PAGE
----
I have dubbed 2014 to be the “Year of Commitment to Change.” Because, really, I’ve always had some sort of commitment issues. Not with my relationship with my husband or my friends or family, but with myself.
Years ago, I (albeit grudgingly, because I was diagnosed at 21, which should have be the height of “fun” time for me in college) made a commitment to myself to take care of my diabetes. When I was diagnosed, my doctor basically said there are 2 types of people with diabetes: those who live with it, and those who die from it.
I chose to be part of the former, and have taken numerous steps and changed my lifestyle dramatically over the past 19 years to make sure I was going to live, and live healthy, for as long as I possibly could. I’ve worked diligently to learn how to count carbs, take the right amounts of insulin, discover settings on my pump that help me avoid post-prandial spikes, acquired a CGM – the list goes on and on.
I go to my regular 3 month endocrinologist appointments like clockwork. I get my labwork reports. Everything looks pretty darn good, like it has for many years. My HbA1c is 6.1, and has been hanging out in the 6’s ever since I went on the pump in 2003. When I was pregnant, it even dipped into the 5’s.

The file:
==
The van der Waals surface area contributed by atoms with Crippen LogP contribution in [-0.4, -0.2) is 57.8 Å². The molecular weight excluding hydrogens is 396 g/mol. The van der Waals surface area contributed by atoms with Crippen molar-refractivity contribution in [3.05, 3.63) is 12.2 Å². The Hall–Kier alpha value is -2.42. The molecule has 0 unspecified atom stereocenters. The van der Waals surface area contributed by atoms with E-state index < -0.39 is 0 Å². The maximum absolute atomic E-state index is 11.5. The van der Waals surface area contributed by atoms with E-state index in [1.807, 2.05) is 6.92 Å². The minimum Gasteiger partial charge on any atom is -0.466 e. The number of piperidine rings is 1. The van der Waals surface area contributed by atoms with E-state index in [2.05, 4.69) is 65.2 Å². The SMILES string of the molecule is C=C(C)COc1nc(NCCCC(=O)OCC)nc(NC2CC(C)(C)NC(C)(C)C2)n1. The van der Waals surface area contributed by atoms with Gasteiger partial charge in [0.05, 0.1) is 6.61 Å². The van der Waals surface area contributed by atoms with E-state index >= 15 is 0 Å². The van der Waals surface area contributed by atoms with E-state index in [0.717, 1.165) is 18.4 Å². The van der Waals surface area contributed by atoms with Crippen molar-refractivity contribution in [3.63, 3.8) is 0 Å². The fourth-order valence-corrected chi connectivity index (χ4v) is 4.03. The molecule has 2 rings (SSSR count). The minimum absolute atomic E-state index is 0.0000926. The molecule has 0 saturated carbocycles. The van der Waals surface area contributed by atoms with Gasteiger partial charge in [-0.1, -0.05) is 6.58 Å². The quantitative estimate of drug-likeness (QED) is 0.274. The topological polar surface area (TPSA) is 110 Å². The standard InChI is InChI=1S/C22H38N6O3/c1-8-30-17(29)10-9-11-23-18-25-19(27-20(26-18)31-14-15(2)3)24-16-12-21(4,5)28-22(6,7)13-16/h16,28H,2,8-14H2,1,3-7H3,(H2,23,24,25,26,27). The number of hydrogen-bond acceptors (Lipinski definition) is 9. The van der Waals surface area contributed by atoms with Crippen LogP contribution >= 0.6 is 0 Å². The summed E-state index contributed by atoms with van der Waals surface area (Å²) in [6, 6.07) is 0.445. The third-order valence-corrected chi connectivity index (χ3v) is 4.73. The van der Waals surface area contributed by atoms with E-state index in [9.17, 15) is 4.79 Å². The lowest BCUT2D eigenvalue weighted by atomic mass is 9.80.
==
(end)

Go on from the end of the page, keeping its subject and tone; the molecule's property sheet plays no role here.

At my last appointment, my endo and I had one of the most serious conversations we’ve had in years (the last one being in 2008, which was the “I’m trying to get pregnant” one, and I was reduced to tears because I felt it was never going to happen. But it did.) Our new-and-serious conversation revolved around my weight, which has steadily gone up since I was diagnosed with Type 1. I was a healthy weight back then at 21, I was an avid hiker, and loved to exercise. Fast forward almost 20 years…..a sedentary job, maturing into my 30s (and now, 40s), a bout of depression, the roller coaster of hormones when trying to get pregnant, and then the pregnancy itself have helped me put on so much weight, I am now categorized as “morbidly obese.” Just saying that makes me cry. I have explored the gamut of diets, exercise, changed how I eat, and definitely lost some weight along the way, but never enough to get down to a weight where my feet don’t constantly hurt, where I can sleep well at night, where I have enough energy to play with my daughter for hours, or where I can take up an exercise regimen without hurting myself in some way and losing track. I’ve been stuck in a rut of metabolic syndrome that has made gaining weight, despite my best diet-and-exercise efforts, far easier than losing weight. It’s discouraging, and my body is so very tired of constantly fighting some kind of pain from carrying around all this extra weight.
A New Year’s picture of me, when I was at a healthy, manageable weight – before type 1 diabetes and metabolic syndrome had set in.
I want to be this again.